2

In Craft 3, I've got a service function that I'm passing either an 'entry' or 'category' element into.

I'd like to know how to differentiate between the possible element types; This kinda of works:

public function getElementType($element) {
  if ( isset($element->group) ) {
    return = 'category';
  } else if (isset($element->section)) {
    return = 'entry';        
  }
}

However I can't help but feel this is unreliable and hacky. Is there a better way to check an elements elementType?

2

You can also use the PHP function is_a() in addition to the PHP function get_class().

This is a bit different as it also matches classes which have the class as one of its parents, e.g. an element class that extends craft\elements\User.

Example:

if (is_a($element, 'craft\elements\User')) {
    // Do stuff
}

or

if (is_a($element, craft\elements\User::class)) {
    // Do stuff
}
3

Having arrived here from a Google search while trying to do this in Twig rather than PHP, I thought it might help someone in future to leave an answer, even though it doesn't address your question directly:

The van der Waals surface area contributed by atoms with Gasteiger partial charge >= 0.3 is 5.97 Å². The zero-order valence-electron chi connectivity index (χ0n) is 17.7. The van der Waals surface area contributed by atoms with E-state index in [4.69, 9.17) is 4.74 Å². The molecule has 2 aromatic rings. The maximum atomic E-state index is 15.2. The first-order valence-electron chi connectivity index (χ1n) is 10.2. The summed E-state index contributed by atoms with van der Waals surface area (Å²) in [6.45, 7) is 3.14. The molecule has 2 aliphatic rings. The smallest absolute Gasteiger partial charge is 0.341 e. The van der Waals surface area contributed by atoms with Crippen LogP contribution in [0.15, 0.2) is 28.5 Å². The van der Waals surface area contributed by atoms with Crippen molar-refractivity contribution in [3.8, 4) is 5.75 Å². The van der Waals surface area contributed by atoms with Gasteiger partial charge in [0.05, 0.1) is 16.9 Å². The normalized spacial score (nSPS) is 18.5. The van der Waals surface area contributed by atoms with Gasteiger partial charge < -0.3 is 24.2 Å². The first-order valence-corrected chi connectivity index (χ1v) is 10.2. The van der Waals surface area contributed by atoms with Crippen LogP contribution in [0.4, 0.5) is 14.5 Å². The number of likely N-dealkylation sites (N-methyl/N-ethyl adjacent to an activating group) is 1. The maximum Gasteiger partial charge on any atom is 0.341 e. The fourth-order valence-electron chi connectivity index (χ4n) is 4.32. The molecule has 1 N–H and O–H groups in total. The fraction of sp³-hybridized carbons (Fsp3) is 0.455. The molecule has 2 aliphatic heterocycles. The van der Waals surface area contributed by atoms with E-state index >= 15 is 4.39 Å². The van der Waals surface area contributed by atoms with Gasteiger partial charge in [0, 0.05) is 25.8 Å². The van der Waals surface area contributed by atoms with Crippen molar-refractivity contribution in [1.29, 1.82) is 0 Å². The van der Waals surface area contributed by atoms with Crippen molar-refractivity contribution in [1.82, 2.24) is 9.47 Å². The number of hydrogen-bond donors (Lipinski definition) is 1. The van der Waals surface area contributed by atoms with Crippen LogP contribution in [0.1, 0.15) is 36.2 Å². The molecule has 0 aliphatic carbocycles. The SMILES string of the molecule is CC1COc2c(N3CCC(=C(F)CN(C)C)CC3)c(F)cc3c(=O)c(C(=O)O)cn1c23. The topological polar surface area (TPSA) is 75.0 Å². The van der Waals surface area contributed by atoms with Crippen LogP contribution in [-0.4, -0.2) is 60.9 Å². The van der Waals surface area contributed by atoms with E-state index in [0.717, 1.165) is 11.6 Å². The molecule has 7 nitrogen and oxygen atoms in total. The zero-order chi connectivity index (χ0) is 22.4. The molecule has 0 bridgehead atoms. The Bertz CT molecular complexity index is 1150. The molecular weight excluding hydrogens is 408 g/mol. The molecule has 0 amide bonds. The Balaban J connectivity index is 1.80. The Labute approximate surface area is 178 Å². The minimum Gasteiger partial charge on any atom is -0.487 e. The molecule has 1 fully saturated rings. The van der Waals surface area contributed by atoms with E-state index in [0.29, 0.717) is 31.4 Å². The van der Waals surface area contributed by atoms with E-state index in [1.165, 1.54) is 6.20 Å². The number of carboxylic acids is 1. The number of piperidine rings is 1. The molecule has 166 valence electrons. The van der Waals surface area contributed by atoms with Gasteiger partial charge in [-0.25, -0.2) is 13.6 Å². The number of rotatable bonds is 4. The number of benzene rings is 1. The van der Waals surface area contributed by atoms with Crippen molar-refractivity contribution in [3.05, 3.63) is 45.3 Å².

{{ item is instance of('craft\\elements\\Entry') ? 'This element is an entry!' }}
{{ item is instance of('craft\\elements\\Asset') ? 'This is an asset!' }}
{{ item is instance of('craft\\elements\\Category') ? 'This is a category!' }}
{{ item is instance of('craft\\elements\\User') ? 'This is a user!' }}

I find this especially useful in, for example, internal keyword search results listings templates, where the elements that were found might be of different types and you want to take different actions depending on the types.

2

There’s no dedicated method on elements, but you can use get_class().

switch (get_class($element)) {
    case Entry::class:
        // it’s an entry
        break;

    case Category::class:
        // it’s a category
        break;
}
2
  • Just a simple question, would you mind to explain why you use 2 different functions here? I know the behavior of ::class and get_class I would just like to know why you use get_class(element) == Entry::class instead of element::class == Entry::class Mar 9 '18 at 20:36
  • They are both very different, ::class returns the fully qualified class name for a class name and get_class() the fully qualified class name for an instance of a class.
    – carlcs
    Mar 12 '18 at 9:20
1

I just discovered getElementTypeById()

This pretty much does the trick:

  public function getElementType($element) {

    $elementType = Craft::$app->getElements()->getElementTypeById($element->id);

    if (strpos($elementType, 'Category') !== false) {
      return 'category';
    } else if (strpos($elementType, 'Entry') !== false) {
      return 'entry';
    }

  }
1

Example: do nothing if element is not Entry

if (!$event->element instanceof \craft\elements\Entry) { return; }

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